The Beauty of Hands

Yesterday I gave myself a manicure. Most of the time I take my hands for granted, forget they are the implements of my life, allowing me to create, survive, love, and often express without words my innermost feelings through touch. But yesterday, I really looked at those appendages at the ends of my arms. My digits are bent and twisted now, age has taken its way with them, but after some consideration, I decided they are more beautiful than ever.

When I was a little girl, my hands first grew out of proportion with the rest of me. There are photographs when I was twelve, wearing a navy suit and white gloves, the cotton kind with the seams held together on the outside with tiny stitches. My hands are so big in front of the navy suit my sister said I looked like Minnie Mouse. There was a period growing up when I used to bite my nails, keep them behind my back, or sit on them so no one would notice how big they were. But, as time often has it, I grew into my hands. Stopped biting my nails, learned how to groom them and keep them properly clean, then decided they were just right after all.

Once reaching maturity, I became proud of my hands—large for a woman, long fingers, veined, and very strong. Their look sang melodies of sensuality, capability, and finesse. Each night I followed my mother’s almost religious practice—before bed using hand cream.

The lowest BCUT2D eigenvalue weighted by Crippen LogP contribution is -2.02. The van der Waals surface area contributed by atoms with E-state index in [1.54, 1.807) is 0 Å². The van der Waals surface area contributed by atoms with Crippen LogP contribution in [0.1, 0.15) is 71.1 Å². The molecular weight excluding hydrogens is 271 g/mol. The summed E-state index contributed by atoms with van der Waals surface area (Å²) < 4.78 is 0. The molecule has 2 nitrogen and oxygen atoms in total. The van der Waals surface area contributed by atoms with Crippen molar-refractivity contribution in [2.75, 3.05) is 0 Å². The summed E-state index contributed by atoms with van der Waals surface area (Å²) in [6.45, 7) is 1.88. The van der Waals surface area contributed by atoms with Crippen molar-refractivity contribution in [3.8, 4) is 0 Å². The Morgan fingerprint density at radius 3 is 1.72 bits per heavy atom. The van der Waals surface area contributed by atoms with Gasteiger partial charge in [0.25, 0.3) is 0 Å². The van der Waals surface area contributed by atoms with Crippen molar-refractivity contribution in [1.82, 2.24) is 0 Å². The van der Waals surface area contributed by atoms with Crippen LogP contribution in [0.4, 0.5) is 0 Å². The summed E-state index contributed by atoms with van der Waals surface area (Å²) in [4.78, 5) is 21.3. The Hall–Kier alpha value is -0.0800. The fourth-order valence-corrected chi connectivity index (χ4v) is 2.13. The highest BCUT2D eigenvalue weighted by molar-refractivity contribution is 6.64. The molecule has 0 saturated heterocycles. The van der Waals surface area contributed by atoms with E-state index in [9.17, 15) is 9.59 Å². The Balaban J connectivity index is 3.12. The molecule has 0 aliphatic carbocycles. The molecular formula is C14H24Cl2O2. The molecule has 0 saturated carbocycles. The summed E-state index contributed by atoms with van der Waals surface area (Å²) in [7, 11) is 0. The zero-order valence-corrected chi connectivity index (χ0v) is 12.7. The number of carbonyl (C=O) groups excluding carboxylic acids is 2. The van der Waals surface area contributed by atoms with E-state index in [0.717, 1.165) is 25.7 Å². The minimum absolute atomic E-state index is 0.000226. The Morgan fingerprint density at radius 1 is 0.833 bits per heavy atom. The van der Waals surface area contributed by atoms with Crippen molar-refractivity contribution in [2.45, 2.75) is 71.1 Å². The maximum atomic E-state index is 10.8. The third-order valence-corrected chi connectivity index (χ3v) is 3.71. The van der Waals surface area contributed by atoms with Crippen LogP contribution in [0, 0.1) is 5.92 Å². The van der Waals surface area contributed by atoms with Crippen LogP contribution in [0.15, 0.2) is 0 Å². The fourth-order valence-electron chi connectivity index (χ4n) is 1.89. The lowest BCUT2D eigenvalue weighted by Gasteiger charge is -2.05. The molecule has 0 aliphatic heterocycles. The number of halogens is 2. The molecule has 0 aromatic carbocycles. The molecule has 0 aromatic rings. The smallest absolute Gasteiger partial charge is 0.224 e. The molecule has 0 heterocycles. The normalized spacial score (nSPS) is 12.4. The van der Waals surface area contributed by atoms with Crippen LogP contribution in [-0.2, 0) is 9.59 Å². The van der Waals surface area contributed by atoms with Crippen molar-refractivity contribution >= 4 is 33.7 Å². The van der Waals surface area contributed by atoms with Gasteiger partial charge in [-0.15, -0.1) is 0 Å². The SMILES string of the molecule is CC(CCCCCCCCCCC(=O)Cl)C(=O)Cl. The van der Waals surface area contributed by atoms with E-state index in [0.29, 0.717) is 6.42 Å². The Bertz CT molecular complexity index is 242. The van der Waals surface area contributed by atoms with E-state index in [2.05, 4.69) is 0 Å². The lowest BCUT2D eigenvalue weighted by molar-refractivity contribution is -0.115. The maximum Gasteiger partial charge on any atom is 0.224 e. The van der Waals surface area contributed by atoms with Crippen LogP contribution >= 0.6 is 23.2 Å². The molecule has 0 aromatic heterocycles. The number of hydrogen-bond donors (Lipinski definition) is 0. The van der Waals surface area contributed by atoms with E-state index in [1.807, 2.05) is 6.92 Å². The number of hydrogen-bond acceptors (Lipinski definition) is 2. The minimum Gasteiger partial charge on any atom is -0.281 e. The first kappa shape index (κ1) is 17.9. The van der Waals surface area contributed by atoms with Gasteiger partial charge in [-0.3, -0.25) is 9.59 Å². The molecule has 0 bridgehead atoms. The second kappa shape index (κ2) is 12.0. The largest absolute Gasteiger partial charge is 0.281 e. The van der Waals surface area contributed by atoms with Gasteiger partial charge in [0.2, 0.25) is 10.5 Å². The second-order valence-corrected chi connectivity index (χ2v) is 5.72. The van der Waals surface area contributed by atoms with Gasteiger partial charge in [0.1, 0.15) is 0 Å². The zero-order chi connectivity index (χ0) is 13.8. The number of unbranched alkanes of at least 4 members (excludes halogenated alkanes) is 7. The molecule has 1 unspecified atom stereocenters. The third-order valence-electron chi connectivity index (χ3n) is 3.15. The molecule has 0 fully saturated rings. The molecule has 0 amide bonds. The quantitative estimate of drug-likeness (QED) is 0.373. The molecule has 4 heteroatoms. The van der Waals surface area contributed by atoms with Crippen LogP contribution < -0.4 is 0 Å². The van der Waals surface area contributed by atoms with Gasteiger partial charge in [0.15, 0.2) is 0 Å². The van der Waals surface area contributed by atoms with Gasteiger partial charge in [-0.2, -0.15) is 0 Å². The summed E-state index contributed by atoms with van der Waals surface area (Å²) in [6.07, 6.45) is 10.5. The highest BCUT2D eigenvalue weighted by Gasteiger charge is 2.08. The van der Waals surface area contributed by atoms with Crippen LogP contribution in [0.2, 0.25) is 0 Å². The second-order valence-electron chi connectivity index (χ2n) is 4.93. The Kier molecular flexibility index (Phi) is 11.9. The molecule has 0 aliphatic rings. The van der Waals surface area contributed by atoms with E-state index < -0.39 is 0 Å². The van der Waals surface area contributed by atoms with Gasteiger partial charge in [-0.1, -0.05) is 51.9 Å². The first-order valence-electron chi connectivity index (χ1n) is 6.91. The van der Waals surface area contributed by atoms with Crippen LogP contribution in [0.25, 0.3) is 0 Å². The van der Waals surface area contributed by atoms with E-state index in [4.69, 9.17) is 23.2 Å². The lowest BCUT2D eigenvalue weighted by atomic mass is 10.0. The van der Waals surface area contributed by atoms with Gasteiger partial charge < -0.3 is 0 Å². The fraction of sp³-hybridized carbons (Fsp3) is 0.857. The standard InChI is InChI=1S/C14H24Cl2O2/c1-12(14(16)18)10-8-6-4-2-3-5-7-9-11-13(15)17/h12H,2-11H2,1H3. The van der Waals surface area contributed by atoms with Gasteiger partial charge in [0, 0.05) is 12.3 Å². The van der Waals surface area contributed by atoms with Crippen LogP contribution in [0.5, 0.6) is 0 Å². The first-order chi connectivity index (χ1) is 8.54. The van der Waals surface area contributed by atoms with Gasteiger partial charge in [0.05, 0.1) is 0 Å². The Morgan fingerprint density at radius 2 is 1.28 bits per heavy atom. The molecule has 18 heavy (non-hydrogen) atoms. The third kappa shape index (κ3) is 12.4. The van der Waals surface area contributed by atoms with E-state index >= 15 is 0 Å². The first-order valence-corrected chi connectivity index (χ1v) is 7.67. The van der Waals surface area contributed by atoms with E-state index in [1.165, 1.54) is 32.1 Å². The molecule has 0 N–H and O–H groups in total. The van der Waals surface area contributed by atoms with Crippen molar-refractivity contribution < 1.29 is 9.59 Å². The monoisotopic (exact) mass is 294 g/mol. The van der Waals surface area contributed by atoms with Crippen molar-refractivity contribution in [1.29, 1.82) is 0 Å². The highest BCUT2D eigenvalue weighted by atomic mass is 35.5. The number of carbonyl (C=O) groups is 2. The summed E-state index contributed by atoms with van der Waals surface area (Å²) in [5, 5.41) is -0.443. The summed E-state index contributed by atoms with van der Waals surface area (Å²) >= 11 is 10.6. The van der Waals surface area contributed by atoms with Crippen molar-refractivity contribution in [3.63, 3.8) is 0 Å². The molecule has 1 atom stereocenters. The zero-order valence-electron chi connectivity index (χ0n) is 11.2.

Living in New York City, I learned never to go outside in the winter without leather gloves. I didn’t want my hands red and raw looking from the cold, no, I wanted them smooth, sensuous, soft—the hands of a well cared for woman. Those big hands could carry large rings, diamonds, gold, elegant sculptures in precious metals requiring a large stage to display their artistry.

My hands worked to create many things: contracts, jobs, sweaters and scarves, money, jewelry, sublime dinners, tiled floors, family security, flower gardens, gracious entertainment, and stubborn certainty. Over the years, my hands pinned diapers, patted dogs, slid across a lover’s silken skin, cut bait and reeled in fish. They wrote, or typed, to-do lists, television presentations, books, letters, deals, stories on airplanes, love notes, memos and menus.

The scars are many, like the time I sliced my hand while making lunch for my husband in the galley of our yacht. Not a smart thing in a storm. When I came on deck trailing blood, he almost fainted. Another scar resulted from leaving a knife, blade up, in a dish drainer, bad move I’ve never repeated. The other various nicks are so plentiful, I’ve forgotten how most were acquired.

The bump on the left hand index finger is from taking copious notes in college, then law school for two degrees. The bumps on the right hand index and second fingers come from use over thirty years, beginning in the days when my first computer used two big floppy disks, one for programs, the other for data and then on to the facility of the mouse.